When it comes to picking out a place to hang a mount, Pizzuto suggests that you don't put it near the kitchen where feathers and fur can pick up fine oil particles in the air and never place a mount on a wall that gets direct sunlight. Make sure that you have a good earthquake proof bracket to hang it on, especially for those of us living in an earthquake zone. As for those who smoke, don't hang a mount too close to a smoking area, as smoke will turn white feathers and some fur yellowish from smoke in the air.
If during the inspection of a bird or small mount you find evidence of the infestation of a the beetle, place that mount in a plastic bag and put it in a big freezer for a couple of days and that should kill the larvae stage of the beetle. You want to avoid having that beetle grow into an adult and then be able to fly off to lay eggs on other mounts. Seems that larvae eat away feathers, skin and can even move their way up into the horns of big game animals where they become a huge problem. When dealing with bigger trophy mount problems it's probably a good idea to talk to a taxidermist to determine how best to handle the situation at hand.
Checking on your mounts regularly is a good way to prevent extensive damage to a bird, head or rug of the trophy. Often it will take a closer inspection to determine any damage or the presence of beetles, which would entail taking the mount down and looking it over completely while blowing off dust. If you don't have a small paint brush to clean off the glass eyes using a q-tip dipped in a mild glass cleaner solution does a good job. Pizzuto suggests using Pledge on a soft rag to wipe down the horns or antlers, but says that you should not touch the bill of a waterfowl mount with anything, as often the bill has been painted and touching it can sometimes wipe off some of the paint.
There is no need for a hunter to throw a damaged mount away or store it away in a box in the garage or storage shed. According to Pizzuto most all mounts can be cleaned up properly and repaired, even if the mount has fallen off the wall and broken. "A good taxidermist can to do wonderful things with a damaged mount. We have the ability to work with materials and glues that will make for permanent repairs and being able to touch up a mount with proper paint will enhance the trophy."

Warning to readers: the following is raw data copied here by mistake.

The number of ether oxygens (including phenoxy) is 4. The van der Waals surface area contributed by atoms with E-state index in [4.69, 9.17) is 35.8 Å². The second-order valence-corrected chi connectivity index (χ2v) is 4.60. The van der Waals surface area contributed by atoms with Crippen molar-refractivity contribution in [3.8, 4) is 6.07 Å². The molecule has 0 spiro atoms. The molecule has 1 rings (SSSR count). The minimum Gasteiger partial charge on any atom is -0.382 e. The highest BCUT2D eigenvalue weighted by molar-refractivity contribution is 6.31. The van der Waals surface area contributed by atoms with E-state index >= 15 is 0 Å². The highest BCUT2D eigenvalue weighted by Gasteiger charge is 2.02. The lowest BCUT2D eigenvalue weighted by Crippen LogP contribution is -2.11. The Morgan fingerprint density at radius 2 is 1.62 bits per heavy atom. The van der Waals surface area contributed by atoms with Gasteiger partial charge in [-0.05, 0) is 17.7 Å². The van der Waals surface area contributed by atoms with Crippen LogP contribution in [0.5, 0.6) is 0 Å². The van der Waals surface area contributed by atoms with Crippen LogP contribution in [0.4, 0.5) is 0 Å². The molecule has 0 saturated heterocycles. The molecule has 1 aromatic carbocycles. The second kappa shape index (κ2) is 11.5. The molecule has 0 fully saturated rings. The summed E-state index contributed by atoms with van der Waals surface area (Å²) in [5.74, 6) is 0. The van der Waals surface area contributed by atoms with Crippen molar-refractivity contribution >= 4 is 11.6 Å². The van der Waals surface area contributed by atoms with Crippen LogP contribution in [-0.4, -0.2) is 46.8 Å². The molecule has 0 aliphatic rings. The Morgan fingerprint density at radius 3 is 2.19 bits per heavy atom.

Pizzuto has done cleaning, repairs, detailing and restorations on all kinds of mounts and has been called out on jobs for: Hidden Valley Nature Center, Idyllwild Nature Center, Rubidoux Nature Center, Bass Pro Shop and Las Vegas casinos to name just a few.
When asked about his service and the need for taking a mount into a shop the master taxidermist had this to say, "One of the most outstanding features of our cleaning service it that we clean your mounts on location right on the wall. In most cases, it is unnecessary to remove the mounts from your trophy room wall."
Mounts should be checked often for excess dirt and lint and evidence of beetles, the loss of feathers or fur falling off the mount. Most of these indicators can be spotted with just a visual inspection. If you feel that you have a problem with one mount, and you have more in close proximity, the likelihood of the infestation or problem having spread to other mounts is possible. (Editor's note: Over the years I have had problems with mounts and now inspect all my mounts every six months. In addition I have placed Pantry Pest strips (available at Lowe's and Home Depot) in a number of rooms where there are mounts and in the kitchen pantry.)